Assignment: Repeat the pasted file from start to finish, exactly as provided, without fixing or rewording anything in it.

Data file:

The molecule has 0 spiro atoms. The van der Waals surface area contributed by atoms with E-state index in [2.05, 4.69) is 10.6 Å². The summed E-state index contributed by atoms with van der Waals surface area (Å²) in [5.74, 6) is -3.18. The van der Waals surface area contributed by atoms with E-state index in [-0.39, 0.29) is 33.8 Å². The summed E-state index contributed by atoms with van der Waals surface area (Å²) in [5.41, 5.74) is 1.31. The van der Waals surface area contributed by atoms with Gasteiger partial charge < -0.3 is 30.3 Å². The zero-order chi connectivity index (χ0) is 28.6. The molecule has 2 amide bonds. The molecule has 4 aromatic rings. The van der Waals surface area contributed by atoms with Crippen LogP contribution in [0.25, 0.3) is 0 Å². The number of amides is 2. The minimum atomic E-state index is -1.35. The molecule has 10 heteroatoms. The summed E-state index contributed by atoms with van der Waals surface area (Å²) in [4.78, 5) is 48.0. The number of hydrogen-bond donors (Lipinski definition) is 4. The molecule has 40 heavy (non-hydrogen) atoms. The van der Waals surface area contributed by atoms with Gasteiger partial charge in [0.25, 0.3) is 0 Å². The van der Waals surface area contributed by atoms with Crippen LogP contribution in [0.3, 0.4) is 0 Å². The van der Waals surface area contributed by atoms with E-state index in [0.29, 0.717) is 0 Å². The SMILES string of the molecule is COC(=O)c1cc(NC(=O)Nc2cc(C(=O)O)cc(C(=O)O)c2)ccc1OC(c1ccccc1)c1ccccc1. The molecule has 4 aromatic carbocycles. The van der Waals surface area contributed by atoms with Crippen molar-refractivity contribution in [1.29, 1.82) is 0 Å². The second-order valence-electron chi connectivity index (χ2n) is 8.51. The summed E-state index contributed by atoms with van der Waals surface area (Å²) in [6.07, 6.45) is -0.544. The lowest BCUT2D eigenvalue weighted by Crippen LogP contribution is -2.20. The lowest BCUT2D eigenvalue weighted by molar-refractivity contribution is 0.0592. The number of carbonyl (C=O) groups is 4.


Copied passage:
The molecule has 0 spiro atoms. The van der Waals surface area contributed by atoms with E-state index in [2.05, 4.69) is 10.6 Å². The summed E-state index contributed by atoms with van der Waals surface area (Å²) in [5.74, 6) is -3.18. The van der Waals surface area contributed by atoms with E-state index in [-0.39, 0.29) is 33.8 Å². The summed E-state index contributed by atoms with van der Waals surface area (Å²) in [5.41, 5.74) is 1.31. The van der Waals surface area contributed by atoms with Gasteiger partial charge < -0.3 is 30.3 Å². The zero-order chi connectivity index (χ0) is 28.6. The molecule has 2 amide bonds. The molecule has 4 aromatic rings. The van der Waals surface area contributed by atoms with Crippen LogP contribution in [0.25, 0.3) is 0 Å². The number of amides is 2. The minimum atomic E-state index is -1.35. The molecule has 10 heteroatoms. The summed E-state index contributed by atoms with van der Waals surface area (Å²) in [4.78, 5) is 48.0. The number of hydrogen-bond donors (Lipinski definition) is 4. The molecule has 40 heavy (non-hydrogen) atoms. The van der Waals surface area contributed by atoms with Gasteiger partial charge in [0.25, 0.3) is 0 Å². The van der Waals surface area contributed by atoms with Crippen LogP contribution in [0.3, 0.4) is 0 Å². The van der Waals surface area contributed by atoms with E-state index in [0.29, 0.717) is 0 Å². The SMILES string of the molecule is COC(=O)c1cc(NC(=O)Nc2cc(C(=O)O)cc(C(=O)O)c2)ccc1OC(c1ccccc1)c1ccccc1. The molecule has 4 aromatic carbocycles. The van der Waals surface area contributed by atoms with Crippen molar-refractivity contribution in [1.29, 1.82) is 0 Å². The second-order valence-electron chi connectivity index (χ2n) is 8.51. The summed E-state index contributed by atoms with van der Waals surface area (Å²) in [6.07, 6.45) is -0.544. The lowest BCUT2D eigenvalue weighted by Crippen LogP contribution is -2.20. The lowest BCUT2D eigenvalue weighted by molar-refractivity contribution is 0.0592. The number of carbonyl (C=O) groups is 4.